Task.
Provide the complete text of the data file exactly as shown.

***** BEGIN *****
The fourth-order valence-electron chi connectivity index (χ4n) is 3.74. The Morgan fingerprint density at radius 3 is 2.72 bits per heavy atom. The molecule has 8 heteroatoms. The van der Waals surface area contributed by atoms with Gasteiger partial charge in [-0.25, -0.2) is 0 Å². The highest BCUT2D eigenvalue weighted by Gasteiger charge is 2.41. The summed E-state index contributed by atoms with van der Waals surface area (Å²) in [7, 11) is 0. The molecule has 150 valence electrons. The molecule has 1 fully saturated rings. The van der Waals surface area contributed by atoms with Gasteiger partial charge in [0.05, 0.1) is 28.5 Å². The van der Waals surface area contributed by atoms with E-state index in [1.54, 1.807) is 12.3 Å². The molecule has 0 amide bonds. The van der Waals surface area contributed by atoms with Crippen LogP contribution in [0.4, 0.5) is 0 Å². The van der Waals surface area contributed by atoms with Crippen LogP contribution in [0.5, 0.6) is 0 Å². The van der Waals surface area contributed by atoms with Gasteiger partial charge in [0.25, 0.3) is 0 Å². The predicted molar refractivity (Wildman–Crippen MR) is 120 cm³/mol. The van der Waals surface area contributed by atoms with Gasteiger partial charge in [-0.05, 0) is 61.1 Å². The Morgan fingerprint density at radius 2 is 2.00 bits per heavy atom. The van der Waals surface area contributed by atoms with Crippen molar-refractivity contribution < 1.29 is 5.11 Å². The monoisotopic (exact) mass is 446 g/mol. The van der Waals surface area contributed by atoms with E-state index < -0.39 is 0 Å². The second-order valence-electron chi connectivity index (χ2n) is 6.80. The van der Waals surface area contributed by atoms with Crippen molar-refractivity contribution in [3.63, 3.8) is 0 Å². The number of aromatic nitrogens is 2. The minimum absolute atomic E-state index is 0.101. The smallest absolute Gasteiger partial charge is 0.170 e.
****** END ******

The fourth-order valence-electron chi connectivity index (χ4n) is 3.74. The Morgan fingerprint density at radius 3 is 2.72 bits per heavy atom. The molecule has 8 heteroatoms. The van der Waals surface area contributed by atoms with Gasteiger partial charge in [-0.25, -0.2) is 0 Å². The highest BCUT2D eigenvalue weighted by Gasteiger charge is 2.41. The summed E-state index contributed by atoms with van der Waals surface area (Å²) in [7, 11) is 0. The molecule has 150 valence electrons. The molecule has 1 fully saturated rings. The van der Waals surface area contributed by atoms with Gasteiger partial charge in [0.05, 0.1) is 28.5 Å². The van der Waals surface area contributed by atoms with E-state index in [1.54, 1.807) is 12.3 Å². The molecule has 0 amide bonds. The van der Waals surface area contributed by atoms with Crippen LogP contribution in [0.4, 0.5) is 0 Å². The van der Waals surface area contributed by atoms with Crippen LogP contribution in [0.5, 0.6) is 0 Å². The van der Waals surface area contributed by atoms with Gasteiger partial charge in [0.25, 0.3) is 0 Å². The predicted molar refractivity (Wildman–Crippen MR) is 120 cm³/mol. The van der Waals surface area contributed by atoms with Gasteiger partial charge in [-0.05, 0) is 61.1 Å². The Morgan fingerprint density at radius 2 is 2.00 bits per heavy atom. The van der Waals surface area contributed by atoms with Crippen molar-refractivity contribution < 1.29 is 5.11 Å². The monoisotopic (exact) mass is 446 g/mol. The van der Waals surface area contributed by atoms with E-state index < -0.39 is 0 Å². The second-order valence-electron chi connectivity index (χ2n) is 6.80. The van der Waals surface area contributed by atoms with Crippen molar-refractivity contribution in [3.63, 3.8) is 0 Å². The number of aromatic nitrogens is 2. The minimum absolute atomic E-state index is 0.101. The smallest absolute Gasteiger partial charge is 0.170 e.